Project description:H2S is a signaling molecule in plants and animals. Here we investigated the effects of H2S on programmed cell death (PCD) in barley (Hordeum vulgare L.) aleurone layers. The H2S donor NaHS significantly delayed PCD in aleurone layers isolated from imbibed embryoless barley grain. NaHS at 0.25?mM effectively reduced the accumulation of superoxide anion (·O2 (-)), hydrogen peroxide (H2O2), and malondialdehyde (MDA), promoted the activity of superoxide dismutase (SOD), guaiacol peroxidase (POD), catalase (CAT), and ascorbate peroxidase (APX), and decreased those of lipoxygenase (LOX) in isolated aleurone layers. Quantitative-PCR showed that NaHS treatment of aleurone tissue led to enhanced transcript levels of the antioxidant genes HvSOD1, HvAPX, HvCAT1, and HvCAT2 and repressed transcript levels of HvLOX (lipoxygenase gene) and of two cysteine protease genes HvEPA and HvCP3-31. NaHS treatment in gibberellic acid- (GA-) treated aleurone layers also delayed the PCD process, reduced the content of ·O2 (-), and increased POD activity while decreasing LOX activity. Furthermore, ?-amylase secretion in barley aleurone layers was enhanced by NaHS treatment regardless of the presence or absence of GA. These data imply that H2S acted as an antioxidant in delaying PCD and enhances ?-amylase secretion regardless of the presence of GA in barley aleurone layers.
Project description:Haem oxygenase-1 (HO-1) confers protection against a variety of oxidant-induced cell and tissue injury in animals and plants. In this report, it is confirmed that programmed cell death (PCD) in wheat aleurone layers is stimulated by GA and prevented by ABA. Meanwhile, HO activity and HO-1 protein expression exhibited lower levels in GA-treated layers, whereas the hydrogen peroxide (H(2)O(2)) content was apparently increased. The pharmacology approach illustrated that scavenging or accumulating H(2)O(2) either delayed or accelerated GA-induced PCD. Furthermore, pretreatment with the HO-1 specific inhibitor, zinc protoporphyrin IX (ZnPPIX), before exposure to GA, not only decreased HO activity but also accelerated GA-induced PCD significantly. The application of the HO-1 inducer, haematin, and the enzymatic reaction product of HO, carbon monoxide (CO) aqueous solution, both of which brought about a noticeable induction of HO expression, substantially prevented GA-induced PCD. These effects were reversed when ZnPPIX was added, suggesting that HO in vivo played a role in delaying PCD. Meanwhile, catalase (CAT) and ascorbate peroxidase (APX) activities or transcripts were enhanced by haematin, CO, or bilirubin (BR), the catalytic by-product of HO. This enhancement resulted in a decrease in H(2)O(2) production and a delay in PCD. In addition, the antioxidants butylated hydroxytoluene (BHT), dithiothreitol (DTT), and ascorbic acid (AsA) were able not only to delay PCD but also to mimic the effects of haematin and CO on HO up-regulation. Overall, the above results suggested that up-regulation of HO expression delays PCD through the down-regulation of H(2)O(2) production.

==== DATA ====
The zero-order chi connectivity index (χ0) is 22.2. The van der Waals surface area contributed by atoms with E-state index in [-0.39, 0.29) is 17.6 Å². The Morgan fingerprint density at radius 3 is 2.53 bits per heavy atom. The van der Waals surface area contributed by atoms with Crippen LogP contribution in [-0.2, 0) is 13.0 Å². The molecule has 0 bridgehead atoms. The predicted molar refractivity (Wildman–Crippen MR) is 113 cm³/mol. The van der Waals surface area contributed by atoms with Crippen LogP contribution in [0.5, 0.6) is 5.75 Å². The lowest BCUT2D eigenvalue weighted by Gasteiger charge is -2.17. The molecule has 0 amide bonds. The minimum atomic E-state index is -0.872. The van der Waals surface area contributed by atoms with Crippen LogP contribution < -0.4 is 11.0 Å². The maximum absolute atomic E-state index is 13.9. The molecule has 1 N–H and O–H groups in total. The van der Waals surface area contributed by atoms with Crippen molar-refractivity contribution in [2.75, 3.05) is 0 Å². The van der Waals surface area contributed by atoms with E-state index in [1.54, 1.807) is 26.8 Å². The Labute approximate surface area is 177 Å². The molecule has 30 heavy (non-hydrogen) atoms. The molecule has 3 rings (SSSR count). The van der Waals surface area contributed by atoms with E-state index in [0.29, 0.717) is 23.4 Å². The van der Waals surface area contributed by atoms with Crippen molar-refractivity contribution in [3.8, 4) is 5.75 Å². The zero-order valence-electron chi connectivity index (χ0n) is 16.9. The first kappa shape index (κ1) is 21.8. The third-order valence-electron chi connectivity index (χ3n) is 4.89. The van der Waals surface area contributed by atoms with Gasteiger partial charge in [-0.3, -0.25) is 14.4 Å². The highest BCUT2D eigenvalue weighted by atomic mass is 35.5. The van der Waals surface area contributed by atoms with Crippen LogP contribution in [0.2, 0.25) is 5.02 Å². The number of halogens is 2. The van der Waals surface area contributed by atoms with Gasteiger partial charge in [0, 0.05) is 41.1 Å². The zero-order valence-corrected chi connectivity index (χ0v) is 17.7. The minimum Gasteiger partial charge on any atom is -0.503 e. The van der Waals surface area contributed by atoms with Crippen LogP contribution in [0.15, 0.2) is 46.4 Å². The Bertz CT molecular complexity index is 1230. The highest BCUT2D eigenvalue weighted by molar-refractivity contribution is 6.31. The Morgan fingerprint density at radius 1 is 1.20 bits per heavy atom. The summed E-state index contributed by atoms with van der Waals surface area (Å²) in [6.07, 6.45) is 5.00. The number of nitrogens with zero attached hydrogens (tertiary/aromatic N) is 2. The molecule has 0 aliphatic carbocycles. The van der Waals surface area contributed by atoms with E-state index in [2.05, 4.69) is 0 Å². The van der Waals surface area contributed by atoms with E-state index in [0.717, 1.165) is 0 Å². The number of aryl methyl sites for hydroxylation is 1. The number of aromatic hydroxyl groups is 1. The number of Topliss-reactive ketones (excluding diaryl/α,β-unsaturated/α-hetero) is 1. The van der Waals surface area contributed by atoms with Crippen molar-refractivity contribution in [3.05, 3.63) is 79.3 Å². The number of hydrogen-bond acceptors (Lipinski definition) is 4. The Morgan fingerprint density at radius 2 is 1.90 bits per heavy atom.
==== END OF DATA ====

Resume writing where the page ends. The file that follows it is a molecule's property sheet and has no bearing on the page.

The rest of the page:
Project description:BACKGROUND:Vacuolar processing enzymes (VPEs) have been identified as the enzymes that regulate vacuole-mediated programmed cell death (PCD) in plants. The mechanism that VPE regulates the PCD in rice aleurone layers remains unknown. RESULTS:The aleurone layers treated with distilled water exerted caspase-1 and VPE activity, both of which were inhibited by the caspase-1 specific inhibitor Ac-YVAD-CMK but not by the caspase-3 specific inhibitor Ac-DEVD-CHO. However, the caspase-1 and caspase-3 inhibitors weakened the activity of caspase-3. Combined with the effects of endogenous gibberellin (GA) on the induction of OsVPEs, we suggest that the OsVPE3 in the aleurone layers, which exhibits caspase-1-like activity, is a key molecule in GA-induced PCD via regulating the protease with caspase-3-like activity. Many studies have confirmed that vacuolar fusion is an important feature of vacuole-mediated PCD in plants. In this experiment, the process of vacuole fusion was accompanied by changes in the structure of actin filaments (AFs), specifically, their depolymerization and polymerization. The process of vacuolar fusion was accelerated or delayed by the promotion or inhibition of the depolymerization of AFs, respectively. Here, the inhibition of OsVPE3 blocked the depolymerization of AFs and delayed the fusion of vacuoles, indicating that OsVPE3 can regulate the fusion of vacuoles in rice aleurone layers via mediating AFs. Furthermore, the depolymerization of AFs contributed to the up-regulation of OsVPE3 gene expression and VPE activity, resulting in accelerated PCD in rice aleurone layers. However, the inhibitor of VPE reversed the effects of AF depolymerization on the activity of VPE, then postponing the process of PCD, implying that AF can involve in GA-induced PCD of rice aleurone layers by mediating OsVPE3. CONCLUSIONS:Together, activation of OsVPE3 and depolymerization of AFs shortened the process of vacuolation and PCD in rice aleurone layers, and OsVPE3 interacted with AFs during regulation.